I have a question to ask of all those who argue that Brexit undermines the Good Friday Agreement because the GFA is ‘predicated’ on an open Border and Brexit creates a hard, i.e. closed Border.
In 1973, the British and Irish governments, along with a majority of the Northern Ireland political parties negotiated and agreed the Sunningdale Agreement which created three institutions: an Assembly, a power-sharing Executive and a Council of Ireland.
Many have argued, including myself, that the Sunningdale Agreement was a more impressive and powerful deal than the Good Friday Agreement and had the potential to move the North towards an all-island settlement of some sort.
The principal reason was this: the creation of a body called the Council of Ireland. It was agreed at a December 1973 conference in the Berkshire town of Sunningdale in England, involving the British and Irish governments and the three parties who would take seats in the Executive, i.e. the Unionists led by Brian Faulkner, the SDLP and the Alliance Party and it had these two key features:
– A Council of Ministers consisting of seven members of the power-sharing Executive and seven members of the Irish government.
– A consultative or advisory Assembly consisting of thirty members of the Irish parliament and thirty members of the NI Assembly.
Both these bodies, the Council of Ireland and the consultative Assembly would have an inbuilt Nationalist majority. The council of Ministers would have had a Nationalist majority, since Nationalist members of the Executive would combine with the Irish government members to carry a majority on the Council and thereby, theoretically at least, outvote the Unionists every time.
The same logic applied to the consultative Assembly, since the thirty Dail members and the SDLP members of the Northern Assembly could combine to outvote the Unionist/Alliance bloc from Belfast.
The Council of Ministers was the more powerful of the two bodies. It would have ‘executive and harmonising functions and a consultative role’, whereas the consultative Assembly would only have ‘advisory and review functions’.
In that Council of Ministers it is possible to glimpse the embryo of an all-Ireland Cabinet. And it was this that helped fuel the Loyalist resistance, which was ultimately successful, to the Sunningdale deal.
Unionists regarded the Sunningdale deal, the Council of Ireland especially, as such a threat to the union with the UK that the Loyalist strike called by the Ulster Workers Council won popular support and drove moderate Unionists out of the Executive, collapsing Sunningdale.
The Good Friday Agreement (GFA) is, or maybe was, a much more modest arrangement by comparison.
For instance, the 1974 deal stipulated a simple majority for decisions in the Assembly/Executive while the GFA demands mandatory ‘cross-community’ rules for votes on certain key issues in the Assembly and Executive. That was done, inter alia, to win Unionist support.
A watered-down set of North-South bodies with more limited terms of reference than in 1974 provided the second part of the deal and much more modest British-Irish institutions replaced the powerful 1974 Council of Ministers.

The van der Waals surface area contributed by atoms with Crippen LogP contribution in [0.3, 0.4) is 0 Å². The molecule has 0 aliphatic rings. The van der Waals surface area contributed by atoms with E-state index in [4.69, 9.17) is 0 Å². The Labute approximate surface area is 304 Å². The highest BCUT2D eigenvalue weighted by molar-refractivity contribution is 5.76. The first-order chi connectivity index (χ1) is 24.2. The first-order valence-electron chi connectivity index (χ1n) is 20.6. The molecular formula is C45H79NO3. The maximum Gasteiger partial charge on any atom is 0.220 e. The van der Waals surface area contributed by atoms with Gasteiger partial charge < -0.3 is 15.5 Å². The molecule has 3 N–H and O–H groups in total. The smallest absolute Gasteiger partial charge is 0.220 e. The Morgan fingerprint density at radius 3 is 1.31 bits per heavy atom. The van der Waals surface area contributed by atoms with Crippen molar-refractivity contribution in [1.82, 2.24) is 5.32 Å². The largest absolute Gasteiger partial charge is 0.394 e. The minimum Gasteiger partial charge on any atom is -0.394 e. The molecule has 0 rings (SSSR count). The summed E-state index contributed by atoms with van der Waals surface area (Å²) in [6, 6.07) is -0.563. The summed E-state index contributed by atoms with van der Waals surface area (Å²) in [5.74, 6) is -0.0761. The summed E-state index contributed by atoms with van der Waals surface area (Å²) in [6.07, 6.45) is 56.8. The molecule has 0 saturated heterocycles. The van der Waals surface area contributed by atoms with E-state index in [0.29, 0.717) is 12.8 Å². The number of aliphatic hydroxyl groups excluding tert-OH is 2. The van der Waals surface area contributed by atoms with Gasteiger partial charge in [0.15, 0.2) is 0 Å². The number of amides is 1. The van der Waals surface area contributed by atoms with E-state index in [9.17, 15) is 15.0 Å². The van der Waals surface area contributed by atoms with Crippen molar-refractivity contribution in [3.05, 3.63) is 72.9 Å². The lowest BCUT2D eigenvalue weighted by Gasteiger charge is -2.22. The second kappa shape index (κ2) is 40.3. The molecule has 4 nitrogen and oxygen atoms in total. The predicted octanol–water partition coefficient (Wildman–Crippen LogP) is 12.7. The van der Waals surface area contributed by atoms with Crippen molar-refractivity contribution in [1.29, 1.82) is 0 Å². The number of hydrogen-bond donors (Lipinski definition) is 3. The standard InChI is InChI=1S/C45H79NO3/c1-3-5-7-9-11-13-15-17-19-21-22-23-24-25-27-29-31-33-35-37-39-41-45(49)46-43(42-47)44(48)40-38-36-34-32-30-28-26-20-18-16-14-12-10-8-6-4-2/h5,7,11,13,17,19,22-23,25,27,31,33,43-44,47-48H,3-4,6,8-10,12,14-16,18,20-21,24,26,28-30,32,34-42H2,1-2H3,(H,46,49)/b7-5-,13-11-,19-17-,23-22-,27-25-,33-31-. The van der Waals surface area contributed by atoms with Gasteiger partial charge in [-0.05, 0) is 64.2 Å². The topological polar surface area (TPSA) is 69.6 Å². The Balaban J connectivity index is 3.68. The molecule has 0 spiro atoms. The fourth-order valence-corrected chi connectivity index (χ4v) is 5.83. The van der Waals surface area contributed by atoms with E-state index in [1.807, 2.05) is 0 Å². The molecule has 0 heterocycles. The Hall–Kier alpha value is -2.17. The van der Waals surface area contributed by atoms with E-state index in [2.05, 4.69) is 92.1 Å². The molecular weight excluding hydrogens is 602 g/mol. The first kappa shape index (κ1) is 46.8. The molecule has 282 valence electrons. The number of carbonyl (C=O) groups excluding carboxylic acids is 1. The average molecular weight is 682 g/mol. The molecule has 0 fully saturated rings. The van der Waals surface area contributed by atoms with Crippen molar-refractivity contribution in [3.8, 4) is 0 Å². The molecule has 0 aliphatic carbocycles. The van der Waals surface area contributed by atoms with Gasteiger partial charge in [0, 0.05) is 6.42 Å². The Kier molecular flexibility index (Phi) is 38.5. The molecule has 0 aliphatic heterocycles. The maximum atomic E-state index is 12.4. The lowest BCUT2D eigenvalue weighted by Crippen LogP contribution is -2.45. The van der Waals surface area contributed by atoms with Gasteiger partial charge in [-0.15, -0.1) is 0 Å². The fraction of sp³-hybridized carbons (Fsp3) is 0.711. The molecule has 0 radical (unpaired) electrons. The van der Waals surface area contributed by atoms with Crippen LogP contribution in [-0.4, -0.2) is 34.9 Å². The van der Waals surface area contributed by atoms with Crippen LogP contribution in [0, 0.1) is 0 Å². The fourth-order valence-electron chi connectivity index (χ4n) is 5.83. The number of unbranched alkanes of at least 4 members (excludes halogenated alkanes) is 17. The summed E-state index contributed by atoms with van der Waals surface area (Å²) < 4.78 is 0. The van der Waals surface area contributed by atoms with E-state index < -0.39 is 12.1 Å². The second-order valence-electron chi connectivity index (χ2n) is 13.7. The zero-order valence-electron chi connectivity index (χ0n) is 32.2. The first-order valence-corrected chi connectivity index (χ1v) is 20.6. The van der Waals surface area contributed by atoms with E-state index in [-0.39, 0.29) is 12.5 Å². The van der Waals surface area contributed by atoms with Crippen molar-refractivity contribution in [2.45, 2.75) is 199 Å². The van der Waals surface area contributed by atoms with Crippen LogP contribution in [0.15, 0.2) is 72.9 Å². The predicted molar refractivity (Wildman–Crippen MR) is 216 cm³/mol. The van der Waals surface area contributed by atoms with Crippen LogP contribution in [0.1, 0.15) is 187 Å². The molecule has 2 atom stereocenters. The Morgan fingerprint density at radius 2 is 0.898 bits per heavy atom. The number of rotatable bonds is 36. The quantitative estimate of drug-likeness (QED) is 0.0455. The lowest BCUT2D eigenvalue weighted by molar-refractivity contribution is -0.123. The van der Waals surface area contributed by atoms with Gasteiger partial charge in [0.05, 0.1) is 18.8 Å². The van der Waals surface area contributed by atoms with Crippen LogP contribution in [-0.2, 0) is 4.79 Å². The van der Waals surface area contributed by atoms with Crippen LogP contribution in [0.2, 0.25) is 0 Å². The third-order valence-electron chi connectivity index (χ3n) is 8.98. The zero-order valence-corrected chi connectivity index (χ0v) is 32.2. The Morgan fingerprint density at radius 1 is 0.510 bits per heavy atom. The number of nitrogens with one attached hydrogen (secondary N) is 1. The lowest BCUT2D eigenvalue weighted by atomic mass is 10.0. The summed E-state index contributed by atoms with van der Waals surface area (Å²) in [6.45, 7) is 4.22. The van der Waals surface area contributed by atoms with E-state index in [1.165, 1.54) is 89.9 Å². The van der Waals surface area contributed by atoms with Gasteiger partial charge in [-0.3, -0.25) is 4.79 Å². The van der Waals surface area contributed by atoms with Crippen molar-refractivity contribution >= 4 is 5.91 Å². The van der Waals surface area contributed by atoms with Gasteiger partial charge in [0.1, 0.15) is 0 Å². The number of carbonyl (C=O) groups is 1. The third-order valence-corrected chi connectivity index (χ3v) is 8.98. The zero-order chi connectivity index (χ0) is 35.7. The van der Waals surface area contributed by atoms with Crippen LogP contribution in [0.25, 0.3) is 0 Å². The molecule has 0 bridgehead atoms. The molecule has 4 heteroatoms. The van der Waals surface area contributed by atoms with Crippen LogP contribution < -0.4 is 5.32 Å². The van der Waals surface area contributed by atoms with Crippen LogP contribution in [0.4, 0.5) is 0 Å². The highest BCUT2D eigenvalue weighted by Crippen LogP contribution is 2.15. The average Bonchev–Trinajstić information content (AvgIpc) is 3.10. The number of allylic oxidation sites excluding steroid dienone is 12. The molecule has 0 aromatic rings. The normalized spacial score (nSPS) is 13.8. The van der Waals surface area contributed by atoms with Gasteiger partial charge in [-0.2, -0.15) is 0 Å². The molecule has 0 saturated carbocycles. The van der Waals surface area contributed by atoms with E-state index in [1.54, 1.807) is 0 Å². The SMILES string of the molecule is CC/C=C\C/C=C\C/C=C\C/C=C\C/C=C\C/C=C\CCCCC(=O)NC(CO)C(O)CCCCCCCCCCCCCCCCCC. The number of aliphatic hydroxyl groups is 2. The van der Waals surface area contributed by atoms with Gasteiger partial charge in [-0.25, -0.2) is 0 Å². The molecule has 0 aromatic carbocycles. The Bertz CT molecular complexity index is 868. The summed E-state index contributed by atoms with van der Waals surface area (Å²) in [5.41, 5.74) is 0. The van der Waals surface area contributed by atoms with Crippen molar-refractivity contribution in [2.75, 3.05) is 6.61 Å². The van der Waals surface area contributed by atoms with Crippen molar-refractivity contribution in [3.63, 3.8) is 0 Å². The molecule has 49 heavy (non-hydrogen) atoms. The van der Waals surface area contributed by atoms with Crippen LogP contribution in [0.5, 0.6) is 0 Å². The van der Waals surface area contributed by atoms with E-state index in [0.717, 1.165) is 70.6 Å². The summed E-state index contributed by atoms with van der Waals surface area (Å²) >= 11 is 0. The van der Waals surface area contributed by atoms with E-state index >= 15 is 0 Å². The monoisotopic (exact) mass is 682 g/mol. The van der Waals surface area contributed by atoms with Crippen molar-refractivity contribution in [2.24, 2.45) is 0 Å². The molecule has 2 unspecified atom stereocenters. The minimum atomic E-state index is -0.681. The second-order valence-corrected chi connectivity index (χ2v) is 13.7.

In 1974 an SDLP member of the Assembly could describe Sunningdale as ‘the vehicle that would trundle unionists into a united Ireland’. In 1974 few, aside from the then isolated Provisional movement, would disagree. No-one has made the same claim for the Good Friday Agreement in 2019. Nor could they.
So, there can be no doubt that Sunningdale was a much more powerful deal than the GFA.
Yet in 1974 the Border was as ‘hard’ as any Border can be, yet no-one singled that out as a threat to the Sunningdale Agreement.
It didn’t matter to the Sunningdale agreement what sort of Border was in place. All that mattered was that Unionists and Nationalists agreed to share power according to the terms of the deal.
In that respect the GFA is no different. All that matters is that the DUP and Sinn Fein agree to make the deal work. Whether the Border is hard, soft or middling matters not a whit.
The claim that the backstop at the Irish Border insisted on by the EU in any Brexit deal had the potential to pitch the North back into violence was first made by the Taoiseach, Leo Varadkar, and almost immediately it was accepted unquestioningly by EU member states and even some in the British camp.
I suspect that in his desperation to avoid what could be an economic disaster for the South, Varadkar peddled the hard Border whopper to his EU colleagues and they, eager to embarrass and discomfit the Brits, happily went along.
It helped that it has been more than two decades since the mainstream IRA fired a shot in anger and a whole new generation of journalists and politicians, ignorant of what the Troubles were about, happily accepted Varadkar’s nonsense and so it has taken off and become the accepted wisdom about Brexit.
The failed Sunningdale agreement tells us two things which have passed today’s journalists and politicians by. One is that the nature of the Border played next to no part in its demise; and the second is that the NI problem is not so much defined by the existence of the Border but how society is ordered within its bounds.
So my question is this: Why should the GFA be any different than Sunningdale in this respect?